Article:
Christopher Mitchell: So thme utility is really the, specifically the Downeast Broadband Utility, is really there to make it happen and to deal with the financing. But aside from that, there's the rule is just making sure that it continues to work from an administrative point of view.

Julie Jordan: Correct.

Christopher Mitchell: That's, that's one of those things that I think people sometimes miss the importance of because without you it wouldn't start. Now, if you can have a small ongoing role, I'm sure you'll view that as a success.

Julie Jordan: Yes! We'll view it as a great success.

Christopher Mitchell: Now, one other entity's coming in to help make this work, which is terrific. It's a organization called the Post Road Foundation. Tell us a little bit about them.

Julie Jordan: Post Road Foundation is an arm of the Kennedy School of Economics from Harvard University and they've been funded in part by the Rockefeller Foundation to study intelligent infrastructure or smart grid technology specifically in rural communities across the country. And so, they reached out to us because we're rural number one, we've done a little groundwork here by starting to build a fiber optic network and we're also in a region that has an electric cooperative. So their study, Chris, is going to be to examine the territory of this electric cooperative and do a what if, what if we had a fiber optic network throughout this territory on all of these utility poles that combined all forms of infrastructure: electricity, Internet, sewer, water, smart city technology, home security, you know, where I'm going with this, right? What if it was all combined, would it be more efficient use of energies, would it costs less for the consumer and woudl it leave a softer footprint in the environment. And so, we're going to be part of that study; we were one of five communities or we're a region actually, that was selected. Two others in Maine and I think one in Georgia and one in Michigan. And they'll start that study any day now. They should finish up by the end of September and publish and release the results and then take it from there if the results are as expected.

Christopher Mitchell: Yeah. One of the things that I'm very excited about with them is that they, I think get it. Um, it's, it's always dangerous when someone comes to you advice and you go around telling everyone how smart they are because they've listened to you. I've only one of many people that they've consulted as they've been looking at this, but` I'm very excited because I think they fully understand the ways in which there's all kinds of indirect benefits, some of which have material benefits for communities to make sure that everyone has this, this high quality access. So, um, I think people should really pay attention to what they come out with in September.

Julie Jordan: Yeah, we're really excited and you know, the potential is enormous. If the results of this study are as hoped, to then start modeling the build out of these infrastructures of communities on what they've learned and what it could really just, it could just empower communities all over the country.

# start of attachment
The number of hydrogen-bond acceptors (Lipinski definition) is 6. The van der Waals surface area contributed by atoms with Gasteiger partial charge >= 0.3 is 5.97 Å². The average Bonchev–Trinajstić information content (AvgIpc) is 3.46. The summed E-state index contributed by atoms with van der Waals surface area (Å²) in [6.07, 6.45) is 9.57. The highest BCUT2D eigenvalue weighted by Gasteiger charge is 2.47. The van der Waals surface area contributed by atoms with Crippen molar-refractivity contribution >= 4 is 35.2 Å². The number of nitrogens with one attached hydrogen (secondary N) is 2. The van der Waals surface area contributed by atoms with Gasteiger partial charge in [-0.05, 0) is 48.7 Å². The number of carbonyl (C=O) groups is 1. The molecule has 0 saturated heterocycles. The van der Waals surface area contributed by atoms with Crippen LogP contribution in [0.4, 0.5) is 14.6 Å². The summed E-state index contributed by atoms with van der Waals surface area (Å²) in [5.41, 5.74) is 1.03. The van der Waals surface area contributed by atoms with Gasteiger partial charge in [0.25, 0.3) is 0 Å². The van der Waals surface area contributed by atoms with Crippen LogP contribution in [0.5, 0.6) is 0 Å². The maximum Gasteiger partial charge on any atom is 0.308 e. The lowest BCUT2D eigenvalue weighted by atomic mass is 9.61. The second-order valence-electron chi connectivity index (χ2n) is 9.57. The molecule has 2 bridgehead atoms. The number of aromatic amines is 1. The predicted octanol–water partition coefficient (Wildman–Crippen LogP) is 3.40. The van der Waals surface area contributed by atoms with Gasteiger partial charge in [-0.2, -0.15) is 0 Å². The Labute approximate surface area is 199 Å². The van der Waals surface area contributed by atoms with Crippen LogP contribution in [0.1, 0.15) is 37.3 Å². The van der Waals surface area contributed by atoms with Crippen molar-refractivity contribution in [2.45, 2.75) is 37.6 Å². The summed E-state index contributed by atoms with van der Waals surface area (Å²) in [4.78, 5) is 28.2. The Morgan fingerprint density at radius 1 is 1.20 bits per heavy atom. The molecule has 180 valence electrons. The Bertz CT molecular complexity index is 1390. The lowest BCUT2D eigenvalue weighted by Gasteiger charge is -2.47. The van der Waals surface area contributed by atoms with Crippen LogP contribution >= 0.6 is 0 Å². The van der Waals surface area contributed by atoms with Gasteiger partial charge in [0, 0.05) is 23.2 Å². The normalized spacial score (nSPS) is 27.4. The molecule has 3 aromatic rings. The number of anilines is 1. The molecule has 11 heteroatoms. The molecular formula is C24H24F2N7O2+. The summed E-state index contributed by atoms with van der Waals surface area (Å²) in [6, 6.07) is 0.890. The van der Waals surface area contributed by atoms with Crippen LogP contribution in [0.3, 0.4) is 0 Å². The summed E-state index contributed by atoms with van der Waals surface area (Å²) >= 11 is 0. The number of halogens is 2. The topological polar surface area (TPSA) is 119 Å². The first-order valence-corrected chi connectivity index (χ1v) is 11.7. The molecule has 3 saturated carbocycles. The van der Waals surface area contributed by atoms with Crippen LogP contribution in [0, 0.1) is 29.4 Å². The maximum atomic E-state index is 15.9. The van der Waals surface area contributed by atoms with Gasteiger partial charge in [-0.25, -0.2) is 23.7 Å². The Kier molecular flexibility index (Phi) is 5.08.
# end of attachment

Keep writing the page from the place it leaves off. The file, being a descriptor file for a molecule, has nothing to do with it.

Christopher Mitchell: And one of the things that I think they'll bring is perhaps new sources of capital, new entities that will have an interest in investing in this that will really help as we see more and more rural areas, I think doing what you're doing. But there's, there's one other piece of, one of the things that I love about Maine that I want to touch on and that is that you've had some slow downs because of pole attachment and pole challenges, but things are looking up. Tell us a little bit about why you're optimistic about poles being less of a hassle for you than others.

Julie Jordan: Well, I'm going to just credit the state of Maine, the Maine Public Utilities Commission, for finally taking a hard look at what it takes for anyone, any organization to attached to a utility pole. The process is so lengthy and cumbersome and actually isn't, isn't uniform in any way, so one pole owner can have different requirements than another one. So they, the PUC, Maine PUC took a good hard look and said, wait a minute, we think this is out of control. We want to really help communities put fiber in place or expand an existing infrastructure. So we're gonna, we're gonna change the rules a little bit and for us it was exciting because pole attachment is the largest cost for this project for I think anybody definitely for us, huge. It's almost a million dollars of the $3 million is our estimate.

Christopher Mitchell: Well and, if I could just jump in for a second, it's also a source of uncertainty because, you know, for your financial arrangement, you're expecting after two years to be negotiating your line of credit into a loan and if after two years only half the network is built because of pole attachments challenges and you're not even sure when you're going to be able to build the rest of it, that that's going to be a major financial headache.

Julie Jordan: Yes it will.

Christopher Mitchell: And so, fortunately, you'll avoid that.